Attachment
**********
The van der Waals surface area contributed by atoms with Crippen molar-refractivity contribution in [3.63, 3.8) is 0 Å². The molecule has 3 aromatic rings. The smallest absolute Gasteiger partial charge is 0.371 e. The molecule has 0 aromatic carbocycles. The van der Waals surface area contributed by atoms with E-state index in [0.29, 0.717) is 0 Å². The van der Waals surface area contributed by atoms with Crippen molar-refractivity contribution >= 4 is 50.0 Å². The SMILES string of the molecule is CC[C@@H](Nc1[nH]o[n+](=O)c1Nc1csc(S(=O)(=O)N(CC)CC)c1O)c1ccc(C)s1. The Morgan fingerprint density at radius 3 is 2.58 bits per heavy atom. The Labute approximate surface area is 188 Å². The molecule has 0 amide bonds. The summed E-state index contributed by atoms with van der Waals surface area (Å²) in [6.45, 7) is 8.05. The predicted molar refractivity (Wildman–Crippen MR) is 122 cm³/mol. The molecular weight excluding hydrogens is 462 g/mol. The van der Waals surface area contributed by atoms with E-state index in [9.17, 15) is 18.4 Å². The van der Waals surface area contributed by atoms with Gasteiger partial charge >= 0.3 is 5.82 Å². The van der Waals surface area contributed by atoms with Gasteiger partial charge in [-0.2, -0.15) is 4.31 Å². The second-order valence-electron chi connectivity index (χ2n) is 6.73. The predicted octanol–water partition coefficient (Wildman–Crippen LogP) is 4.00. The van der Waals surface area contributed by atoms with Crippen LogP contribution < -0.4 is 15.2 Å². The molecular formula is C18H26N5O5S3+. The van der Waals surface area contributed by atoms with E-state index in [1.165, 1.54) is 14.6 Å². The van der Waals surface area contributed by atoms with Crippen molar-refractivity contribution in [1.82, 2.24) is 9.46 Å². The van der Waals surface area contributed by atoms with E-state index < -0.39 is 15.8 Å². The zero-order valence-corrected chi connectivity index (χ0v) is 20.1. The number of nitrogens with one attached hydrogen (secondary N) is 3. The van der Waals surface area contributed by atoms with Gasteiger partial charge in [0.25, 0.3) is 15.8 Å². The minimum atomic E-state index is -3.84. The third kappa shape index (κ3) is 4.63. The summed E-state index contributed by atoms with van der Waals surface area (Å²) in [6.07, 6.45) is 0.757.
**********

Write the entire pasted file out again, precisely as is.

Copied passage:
The van der Waals surface area contributed by atoms with Crippen molar-refractivity contribution in [3.63, 3.8) is 0 Å². The molecule has 3 aromatic rings. The smallest absolute Gasteiger partial charge is 0.371 e. The molecule has 0 aromatic carbocycles. The van der Waals surface area contributed by atoms with E-state index in [0.29, 0.717) is 0 Å². The van der Waals surface area contributed by atoms with Crippen molar-refractivity contribution >= 4 is 50.0 Å². The SMILES string of the molecule is CC[C@@H](Nc1[nH]o[n+](=O)c1Nc1csc(S(=O)(=O)N(CC)CC)c1O)c1ccc(C)s1. The Morgan fingerprint density at radius 3 is 2.58 bits per heavy atom. The Labute approximate surface area is 188 Å². The molecule has 0 amide bonds. The summed E-state index contributed by atoms with van der Waals surface area (Å²) in [6.45, 7) is 8.05. The predicted molar refractivity (Wildman–Crippen MR) is 122 cm³/mol. The molecular weight excluding hydrogens is 462 g/mol. The van der Waals surface area contributed by atoms with E-state index in [9.17, 15) is 18.4 Å². The van der Waals surface area contributed by atoms with Gasteiger partial charge >= 0.3 is 5.82 Å². The van der Waals surface area contributed by atoms with Gasteiger partial charge in [-0.2, -0.15) is 4.31 Å². The second-order valence-electron chi connectivity index (χ2n) is 6.73. The predicted octanol–water partition coefficient (Wildman–Crippen LogP) is 4.00. The van der Waals surface area contributed by atoms with Crippen LogP contribution < -0.4 is 15.2 Å². The molecular formula is C18H26N5O5S3+. The van der Waals surface area contributed by atoms with E-state index in [1.165, 1.54) is 14.6 Å². The van der Waals surface area contributed by atoms with Crippen molar-refractivity contribution in [1.82, 2.24) is 9.46 Å². The van der Waals surface area contributed by atoms with E-state index < -0.39 is 15.8 Å². The zero-order valence-corrected chi connectivity index (χ0v) is 20.1. The number of nitrogens with one attached hydrogen (secondary N) is 3. The van der Waals surface area contributed by atoms with Gasteiger partial charge in [0.25, 0.3) is 15.8 Å². The minimum atomic E-state index is -3.84. The third kappa shape index (κ3) is 4.63. The summed E-state index contributed by atoms with van der Waals surface area (Å²) in [6.07, 6.45) is 0.757.